updated 11/16/1981 AT 01:00 AM EST
•originally published 11/16/1981 AT 01:00 AM EST
What becomes a legend most? For Frank Sinatra, apparently, a Maximilian mink. The occasion was a Beverly Hills jewel-and-fur show, benefiting the Juvenile Diabetes Foundation. When emcee Polly Bergen apologized for the lack of male models, Sinatra and Johnny Carson disappeared backstage. Soon Frank was sashaying down the runway in a $10,000 coat and seven-carat sapphire ring.
"I know when I'm in the ring with a champ," said the No. 1 heavyweight contender, Gerry Cooney, 25, trading punches with Nathan Cohen, 8, at Gleason's Gym in Manhattan. Nathan, who was born with spina bifida, is the New York City Easter Seal Child; Cooney co-chairs the National Easter Seal Sports Council for 1982. (Its slogan: "Back a Fighter.") Gerry, training for his March challenge of Larry Holmes, was unabashedly TKOed by Battling Nathan. Such kids, said Cooney, "have to train harder than I do." Beamed Nathan, "I hope he wins."
Patti's cuddly bear
Peter Strauss' Broadway debut as a reclusive writer in Einstein and the Polar Bear was deep-sixed after four performances. But the handsome Masada star has not been left out in the cold romantically. At the opening-night party at Sardi's the 34-year-old Strauss, who was sued for palimony last April by exroomie Shana Hoffman, showed up with First Daughter Patti Davis, 29. She had been rumored to be his flame for three months; this marked their going public. Said a longtime friend of Patti's: "She's always looking for love. I hope she's found it with Peter."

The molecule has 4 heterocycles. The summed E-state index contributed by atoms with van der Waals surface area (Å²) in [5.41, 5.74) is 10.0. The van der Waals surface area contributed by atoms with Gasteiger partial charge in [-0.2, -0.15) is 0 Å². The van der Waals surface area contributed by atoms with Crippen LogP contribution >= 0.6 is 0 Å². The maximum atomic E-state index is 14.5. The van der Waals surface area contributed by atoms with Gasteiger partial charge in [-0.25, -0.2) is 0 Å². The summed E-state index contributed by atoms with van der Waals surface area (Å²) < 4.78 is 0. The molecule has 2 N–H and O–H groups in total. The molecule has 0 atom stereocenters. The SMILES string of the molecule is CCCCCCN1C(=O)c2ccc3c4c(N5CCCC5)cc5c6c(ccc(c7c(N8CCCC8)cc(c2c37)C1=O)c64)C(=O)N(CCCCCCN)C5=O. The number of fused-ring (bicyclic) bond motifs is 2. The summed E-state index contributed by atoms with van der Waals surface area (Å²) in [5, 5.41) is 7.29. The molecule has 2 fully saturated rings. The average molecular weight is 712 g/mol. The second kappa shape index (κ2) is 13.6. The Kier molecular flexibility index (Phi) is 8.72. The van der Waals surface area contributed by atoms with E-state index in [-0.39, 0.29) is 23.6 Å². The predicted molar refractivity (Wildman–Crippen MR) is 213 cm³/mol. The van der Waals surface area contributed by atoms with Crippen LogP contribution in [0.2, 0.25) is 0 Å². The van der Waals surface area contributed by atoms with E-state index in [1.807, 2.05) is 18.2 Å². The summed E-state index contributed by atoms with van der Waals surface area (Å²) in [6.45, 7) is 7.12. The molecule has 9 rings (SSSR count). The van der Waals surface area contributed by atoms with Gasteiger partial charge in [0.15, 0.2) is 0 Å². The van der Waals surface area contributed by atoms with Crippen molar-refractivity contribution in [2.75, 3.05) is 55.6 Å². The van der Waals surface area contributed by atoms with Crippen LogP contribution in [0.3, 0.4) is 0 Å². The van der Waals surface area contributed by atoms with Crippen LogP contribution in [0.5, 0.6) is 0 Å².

A stage director's gaffes come home to roost. But Charlie the cockatoo was no booboo, just a member of the cast of Ned and Jack, which Colleen Dewhurst is directing. The show, at Broadway's Little Theater, is about the relationship between playwright Edward Sheldon and actor John Barrymore, and Charlie is a gift Sheldon presents to the Great Profile. In rehearsals Dewhurst did without the bird, but shortly before opening she managed to cast the part.
"It's not dignified," admitted Erica Jong as she slid into a comfy coffin at Manhattan's Underground disco. "But on Halloween, everything goes"—especially when one has a book titled Witches coming out. Jong, 39, who arrived in a black cape and conical hat, became bewitched by the project—a mix of history, poetry and myth—while researching her 1980 novel Fanny, whose heroine joined a witch coven. Estranged husband Jonathan Fast brought daughter Molly, 3, meticulously gotten up as a tiny witch, to the party. Molly took one look at the coffin and burst into tears. So she spent the rest of the evening at a nearby McDonald's with Pop and her grandparents.